Editor's Note: The following is a report on the practical applications of Kim Gaines Eckert’s new book Things Your Mother Never Told You: A Woman’s Guide to Sexuality (InterVarsity Press, 2014).

God created you as a sexual being, but in this fallen world that’s full of sexual brokenness it can be challenging to live your sexuality out in healthy, faithful ways. Myths about sex abound in our culture: Sometimes sex is presented as a god, with people devoting themselves to it as an end in itself. At other times, sex is portrayed as something evil, with people feeling ashamed of the sexual feelings they naturally have. Women often receive especially confusing messages about sex in our culture, which urges them to be provocative at times and makes them feel insecure at others.

But no matter how sex and femininity have been distorted in our world, the fact remains that sex is something good that God invented and gave humanity as a gift. Our sex drives create the desire within us for union with someone outside ourselves, which ultimately points us to the union we can have with God through loving relationships with Jesus Christ.

God redeems brokenness and wants you to enjoy wholeness in every way, including sexually. Here’s how you can find sexual wholeness as a woman:

Approach sexuality holistically. Keep in mind that your sexuality isn’t just one part of you; it encompasses your whole self. The sexual decisions you make affect you to your core and impact every part of your life.

Reject sexual expressions that make you feel dehumanized. Authentic sexuality should always make you feel more human – not less so – because God created sexuality as an integral part of your humanity. Keep in mind when deciding how to express yourself sexually that love and respect for yourself as a child of God should always be reflected in your choices.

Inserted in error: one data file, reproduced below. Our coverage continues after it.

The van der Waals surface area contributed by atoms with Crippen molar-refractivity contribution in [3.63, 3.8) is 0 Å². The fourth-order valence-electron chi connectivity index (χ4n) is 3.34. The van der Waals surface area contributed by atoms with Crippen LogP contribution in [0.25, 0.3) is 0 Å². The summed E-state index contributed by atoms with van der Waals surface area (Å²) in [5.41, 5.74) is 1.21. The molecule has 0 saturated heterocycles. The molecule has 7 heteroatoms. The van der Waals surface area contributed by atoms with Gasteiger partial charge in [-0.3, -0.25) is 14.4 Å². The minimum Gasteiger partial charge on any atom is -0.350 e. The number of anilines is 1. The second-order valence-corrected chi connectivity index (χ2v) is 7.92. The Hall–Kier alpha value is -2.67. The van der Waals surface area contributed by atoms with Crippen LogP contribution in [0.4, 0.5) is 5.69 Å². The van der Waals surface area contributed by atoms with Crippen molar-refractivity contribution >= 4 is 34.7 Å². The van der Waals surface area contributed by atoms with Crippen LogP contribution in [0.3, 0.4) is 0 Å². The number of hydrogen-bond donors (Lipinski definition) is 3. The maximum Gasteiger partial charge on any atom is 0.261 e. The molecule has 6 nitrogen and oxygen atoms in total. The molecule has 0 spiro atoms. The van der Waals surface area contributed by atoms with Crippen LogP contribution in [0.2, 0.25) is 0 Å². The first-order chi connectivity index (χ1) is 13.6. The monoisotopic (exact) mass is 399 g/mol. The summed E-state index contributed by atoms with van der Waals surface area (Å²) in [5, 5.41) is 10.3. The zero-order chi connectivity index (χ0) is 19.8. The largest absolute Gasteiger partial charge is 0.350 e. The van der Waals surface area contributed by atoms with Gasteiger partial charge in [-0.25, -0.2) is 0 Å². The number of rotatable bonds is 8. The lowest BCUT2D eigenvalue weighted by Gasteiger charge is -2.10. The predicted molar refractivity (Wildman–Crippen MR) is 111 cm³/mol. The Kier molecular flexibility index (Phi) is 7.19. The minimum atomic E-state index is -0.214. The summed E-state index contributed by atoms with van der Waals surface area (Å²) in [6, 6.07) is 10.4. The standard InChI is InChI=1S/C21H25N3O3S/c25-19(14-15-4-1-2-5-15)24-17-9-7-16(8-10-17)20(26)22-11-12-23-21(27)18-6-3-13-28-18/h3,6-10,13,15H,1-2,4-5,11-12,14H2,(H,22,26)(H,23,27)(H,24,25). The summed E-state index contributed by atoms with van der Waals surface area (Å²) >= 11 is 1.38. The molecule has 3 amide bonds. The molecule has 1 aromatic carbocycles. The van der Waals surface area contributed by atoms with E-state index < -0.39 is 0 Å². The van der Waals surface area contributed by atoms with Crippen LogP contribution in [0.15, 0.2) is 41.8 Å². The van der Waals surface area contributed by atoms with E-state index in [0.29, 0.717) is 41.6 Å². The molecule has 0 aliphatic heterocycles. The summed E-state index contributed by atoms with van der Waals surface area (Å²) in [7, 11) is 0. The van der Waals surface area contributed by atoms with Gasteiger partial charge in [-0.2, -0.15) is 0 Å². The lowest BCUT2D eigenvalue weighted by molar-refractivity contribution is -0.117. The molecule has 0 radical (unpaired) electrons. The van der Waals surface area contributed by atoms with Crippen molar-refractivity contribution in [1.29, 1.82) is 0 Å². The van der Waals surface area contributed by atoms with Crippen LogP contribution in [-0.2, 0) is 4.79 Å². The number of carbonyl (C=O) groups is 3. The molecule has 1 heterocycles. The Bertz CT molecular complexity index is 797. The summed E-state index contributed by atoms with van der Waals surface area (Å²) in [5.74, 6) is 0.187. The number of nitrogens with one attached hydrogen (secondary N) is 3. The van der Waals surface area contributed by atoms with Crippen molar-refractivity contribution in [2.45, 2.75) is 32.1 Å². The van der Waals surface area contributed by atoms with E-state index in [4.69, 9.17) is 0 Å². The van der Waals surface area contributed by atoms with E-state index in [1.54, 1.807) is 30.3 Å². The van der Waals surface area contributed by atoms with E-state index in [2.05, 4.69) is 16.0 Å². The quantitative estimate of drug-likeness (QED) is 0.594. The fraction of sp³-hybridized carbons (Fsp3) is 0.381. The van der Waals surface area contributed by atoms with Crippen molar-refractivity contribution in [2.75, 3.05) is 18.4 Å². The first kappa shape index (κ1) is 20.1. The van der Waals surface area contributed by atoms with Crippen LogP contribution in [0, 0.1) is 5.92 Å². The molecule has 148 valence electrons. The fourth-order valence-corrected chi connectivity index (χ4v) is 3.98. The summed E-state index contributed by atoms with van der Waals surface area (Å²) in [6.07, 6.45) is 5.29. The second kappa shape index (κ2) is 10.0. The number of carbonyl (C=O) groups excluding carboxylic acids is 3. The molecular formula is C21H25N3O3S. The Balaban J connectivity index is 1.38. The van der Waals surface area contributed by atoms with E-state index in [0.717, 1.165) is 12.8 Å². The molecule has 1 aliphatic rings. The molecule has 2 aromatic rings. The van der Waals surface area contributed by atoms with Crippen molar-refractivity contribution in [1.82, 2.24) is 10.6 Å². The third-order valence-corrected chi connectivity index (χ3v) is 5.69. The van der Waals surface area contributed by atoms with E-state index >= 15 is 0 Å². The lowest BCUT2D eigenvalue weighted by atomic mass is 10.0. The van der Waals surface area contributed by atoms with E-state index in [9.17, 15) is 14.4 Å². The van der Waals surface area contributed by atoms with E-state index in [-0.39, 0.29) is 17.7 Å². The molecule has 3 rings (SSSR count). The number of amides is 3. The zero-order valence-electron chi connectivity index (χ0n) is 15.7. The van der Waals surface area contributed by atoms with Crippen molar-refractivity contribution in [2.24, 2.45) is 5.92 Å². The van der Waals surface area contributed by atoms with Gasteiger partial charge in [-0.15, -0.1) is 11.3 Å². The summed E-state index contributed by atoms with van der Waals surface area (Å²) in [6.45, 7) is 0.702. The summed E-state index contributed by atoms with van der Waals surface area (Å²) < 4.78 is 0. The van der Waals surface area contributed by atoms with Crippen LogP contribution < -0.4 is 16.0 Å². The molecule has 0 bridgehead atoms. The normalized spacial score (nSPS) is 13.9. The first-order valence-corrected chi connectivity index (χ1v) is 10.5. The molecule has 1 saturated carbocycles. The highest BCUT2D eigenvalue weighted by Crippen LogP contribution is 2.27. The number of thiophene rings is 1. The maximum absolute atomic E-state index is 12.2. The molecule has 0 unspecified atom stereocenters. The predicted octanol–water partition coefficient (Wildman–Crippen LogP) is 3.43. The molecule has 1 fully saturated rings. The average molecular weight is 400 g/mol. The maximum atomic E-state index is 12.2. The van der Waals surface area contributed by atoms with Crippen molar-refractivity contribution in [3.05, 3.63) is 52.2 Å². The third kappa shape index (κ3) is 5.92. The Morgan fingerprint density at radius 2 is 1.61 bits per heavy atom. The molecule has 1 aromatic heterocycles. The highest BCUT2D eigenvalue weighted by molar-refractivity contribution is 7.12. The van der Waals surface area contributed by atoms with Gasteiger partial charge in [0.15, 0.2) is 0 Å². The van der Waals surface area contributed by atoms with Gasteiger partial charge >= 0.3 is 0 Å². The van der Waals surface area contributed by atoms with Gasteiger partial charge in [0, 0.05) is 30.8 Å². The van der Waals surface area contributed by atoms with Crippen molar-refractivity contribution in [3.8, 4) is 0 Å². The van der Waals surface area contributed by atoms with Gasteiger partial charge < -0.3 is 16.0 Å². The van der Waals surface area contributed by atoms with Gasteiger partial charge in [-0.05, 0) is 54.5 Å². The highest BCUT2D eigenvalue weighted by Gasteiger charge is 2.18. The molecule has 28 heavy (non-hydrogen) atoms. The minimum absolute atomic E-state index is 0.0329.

Understand that sex is more than an act. Since sex is a sign of the eternal union that God wants to have with the people he loves, any type of sexual behavior is significant. Sex is more than just the act of intercourse through vaginal penetration; it also involves a broad spectrum of other sexual behaviors that couples express on a continuum, such as holding hands, kissing, caressing, touching body parts, masturbation, and oral sex. When considering a particular kind of sexual behavior, ask yourself whether that behavior is an appropriate way for you and your romantic partner to reflect God’s loving, relational nature.

Consider the sacred purpose of sex. Ask the Holy Spirit to remind you regularly that sex is sacramental. Keep in mind God’s purpose for sex: to teach you more about how to love him and others. Sex is relational because God has a relational nature (between the Father, Son, and Holy Spirit) and it unites two people into a one-flesh relationship, sex is fruitful because it draws couples to create something wonderful together (from children to other creative results of their relationship), and sex is pleasurable because God designed spouses to enjoy it together as a taste of the joy that comes from a loving union and finds its ultimate expression in uniting with God in love.

Understand the principles that govern how God has designed men and women to relate to each other. Those principles are: unity and difference (God created people in His own image (unity) as males and females (difference), order and equality (just as the Father, Son, and Holy Spirit are all fully God, men and women have distinct gender differences and yet are fully equal), and loving relations (God intends for men and women to give and receive love to and from one another, just as the parts of the Trinity do).